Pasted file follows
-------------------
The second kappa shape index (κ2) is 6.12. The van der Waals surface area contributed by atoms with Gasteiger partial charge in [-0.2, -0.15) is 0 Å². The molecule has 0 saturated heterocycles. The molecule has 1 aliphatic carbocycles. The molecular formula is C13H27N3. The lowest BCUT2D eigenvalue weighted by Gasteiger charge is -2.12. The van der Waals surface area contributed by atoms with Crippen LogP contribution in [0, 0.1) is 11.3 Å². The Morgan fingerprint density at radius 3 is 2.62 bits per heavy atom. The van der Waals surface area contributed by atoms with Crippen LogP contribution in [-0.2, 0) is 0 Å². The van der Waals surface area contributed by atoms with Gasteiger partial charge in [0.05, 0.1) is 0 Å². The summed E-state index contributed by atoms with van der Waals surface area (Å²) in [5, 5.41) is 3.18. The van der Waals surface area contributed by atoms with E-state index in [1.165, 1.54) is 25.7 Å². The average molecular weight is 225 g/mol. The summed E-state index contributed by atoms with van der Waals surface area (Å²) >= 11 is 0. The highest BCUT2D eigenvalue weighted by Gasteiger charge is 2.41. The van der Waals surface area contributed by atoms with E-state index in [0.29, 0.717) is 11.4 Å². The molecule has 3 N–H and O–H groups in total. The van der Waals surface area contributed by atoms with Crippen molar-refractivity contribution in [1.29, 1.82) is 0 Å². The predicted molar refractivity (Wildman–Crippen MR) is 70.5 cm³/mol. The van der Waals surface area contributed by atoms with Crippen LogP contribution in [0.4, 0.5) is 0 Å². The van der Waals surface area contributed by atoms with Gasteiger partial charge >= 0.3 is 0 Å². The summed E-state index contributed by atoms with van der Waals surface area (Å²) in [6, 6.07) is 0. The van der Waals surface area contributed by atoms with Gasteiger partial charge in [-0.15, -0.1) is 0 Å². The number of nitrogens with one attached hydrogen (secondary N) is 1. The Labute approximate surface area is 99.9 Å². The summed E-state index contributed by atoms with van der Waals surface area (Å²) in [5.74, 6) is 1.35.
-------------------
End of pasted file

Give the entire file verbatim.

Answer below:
The second kappa shape index (κ2) is 6.12. The van der Waals surface area contributed by atoms with Gasteiger partial charge in [-0.2, -0.15) is 0 Å². The molecule has 0 saturated heterocycles. The molecule has 1 aliphatic carbocycles. The molecular formula is C13H27N3. The lowest BCUT2D eigenvalue weighted by Gasteiger charge is -2.12. The van der Waals surface area contributed by atoms with Crippen LogP contribution in [0, 0.1) is 11.3 Å². The Morgan fingerprint density at radius 3 is 2.62 bits per heavy atom. The van der Waals surface area contributed by atoms with Crippen LogP contribution in [-0.2, 0) is 0 Å². The van der Waals surface area contributed by atoms with Gasteiger partial charge in [0.05, 0.1) is 0 Å². The summed E-state index contributed by atoms with van der Waals surface area (Å²) in [5, 5.41) is 3.18. The van der Waals surface area contributed by atoms with E-state index in [1.165, 1.54) is 25.7 Å². The average molecular weight is 225 g/mol. The summed E-state index contributed by atoms with van der Waals surface area (Å²) >= 11 is 0. The highest BCUT2D eigenvalue weighted by Gasteiger charge is 2.41. The van der Waals surface area contributed by atoms with E-state index in [0.29, 0.717) is 11.4 Å². The molecule has 3 N–H and O–H groups in total. The van der Waals surface area contributed by atoms with Crippen molar-refractivity contribution in [1.29, 1.82) is 0 Å². The predicted molar refractivity (Wildman–Crippen MR) is 70.5 cm³/mol. The van der Waals surface area contributed by atoms with Crippen LogP contribution in [0.4, 0.5) is 0 Å². The van der Waals surface area contributed by atoms with Gasteiger partial charge >= 0.3 is 0 Å². The summed E-state index contributed by atoms with van der Waals surface area (Å²) in [6, 6.07) is 0. The van der Waals surface area contributed by atoms with Gasteiger partial charge in [-0.15, -0.1) is 0 Å². The number of nitrogens with one attached hydrogen (secondary N) is 1. The Labute approximate surface area is 99.9 Å². The summed E-state index contributed by atoms with van der Waals surface area (Å²) in [5.74, 6) is 1.35.